Q: What role do you see partnerships (with the community, with the state, with others in the health care ecosystem, etc.) playing in advancing health equity efforts?

A: As mentioned above with the Transformation Project, partnering with nonprofits serving marginalized communities is key to building sustainable relationships that drive trust and allow our organization to take on a problem-solving role in our communities.

Q: What role does organizational culture and diverse staffing play in health equity? How can health plans use cultural competencies to improve health outcomes?

A: We know that when our workforce represents the diverse communities that care is provided in, health outcomes for diverse communities improve. Having diverse representation in our care providers and other patient facing roles is critical to achieving quality of care for BIPOC communities. Additionally, working to staff our organization holistically, in a way that reflects the community, creates a sense of belonging and loyalty. When everyone sees the organization as a place to thrive and build a career, we are enriching our community and increasing access for our employees to reach their full potential.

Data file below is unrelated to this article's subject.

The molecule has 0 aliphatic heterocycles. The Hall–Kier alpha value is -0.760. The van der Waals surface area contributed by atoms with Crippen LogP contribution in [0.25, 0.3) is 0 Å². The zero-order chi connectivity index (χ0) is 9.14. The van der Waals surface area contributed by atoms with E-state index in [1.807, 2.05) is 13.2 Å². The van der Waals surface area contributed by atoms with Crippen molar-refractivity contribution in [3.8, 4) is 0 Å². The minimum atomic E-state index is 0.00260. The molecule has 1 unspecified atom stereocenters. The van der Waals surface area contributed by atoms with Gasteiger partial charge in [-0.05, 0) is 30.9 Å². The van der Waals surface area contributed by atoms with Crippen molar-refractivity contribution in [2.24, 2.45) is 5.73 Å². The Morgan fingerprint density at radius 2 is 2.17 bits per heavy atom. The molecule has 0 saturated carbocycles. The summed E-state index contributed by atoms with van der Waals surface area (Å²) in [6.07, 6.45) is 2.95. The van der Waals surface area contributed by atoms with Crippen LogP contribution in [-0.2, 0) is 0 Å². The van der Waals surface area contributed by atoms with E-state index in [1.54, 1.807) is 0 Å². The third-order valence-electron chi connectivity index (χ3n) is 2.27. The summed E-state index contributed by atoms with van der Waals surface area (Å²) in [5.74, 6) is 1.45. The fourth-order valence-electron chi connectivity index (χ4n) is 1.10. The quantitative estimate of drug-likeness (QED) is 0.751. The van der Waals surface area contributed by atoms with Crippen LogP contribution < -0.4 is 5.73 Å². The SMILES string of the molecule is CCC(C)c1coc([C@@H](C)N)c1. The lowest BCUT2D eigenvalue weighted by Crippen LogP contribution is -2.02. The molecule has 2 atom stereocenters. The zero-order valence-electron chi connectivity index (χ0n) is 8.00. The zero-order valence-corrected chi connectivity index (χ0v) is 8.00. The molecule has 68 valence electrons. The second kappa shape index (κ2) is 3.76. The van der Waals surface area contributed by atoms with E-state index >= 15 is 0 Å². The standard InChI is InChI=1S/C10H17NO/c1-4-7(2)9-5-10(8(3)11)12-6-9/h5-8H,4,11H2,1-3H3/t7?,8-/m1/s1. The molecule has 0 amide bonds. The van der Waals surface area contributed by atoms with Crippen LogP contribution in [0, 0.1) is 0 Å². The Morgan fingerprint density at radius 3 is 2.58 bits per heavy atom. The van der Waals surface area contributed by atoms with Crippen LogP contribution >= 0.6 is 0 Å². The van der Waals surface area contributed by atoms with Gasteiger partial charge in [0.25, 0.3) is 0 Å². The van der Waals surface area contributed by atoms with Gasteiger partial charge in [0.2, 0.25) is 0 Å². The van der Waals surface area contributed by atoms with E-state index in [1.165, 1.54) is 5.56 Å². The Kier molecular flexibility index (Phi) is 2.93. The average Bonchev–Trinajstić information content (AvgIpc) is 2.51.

Q: Distrust in the health care system continues to be a huge challenge when it comes to health equity, which has been laid bare by lower COVID vaccination rates in communities of color, but impacts other care, also. How do we rebuild trust in BIPOC communities?

A: I think we touched on many of the key initiatives that can drive trust in our communities, to include BIPOC communities. Partnering with organizations that serve under-represented populations, building a workforce that represents the unique communities we provide care, and taking exceptional care of our care providers are all ways we can work to systemically build trust in our backyard and be the premier provider of health care in rural communities.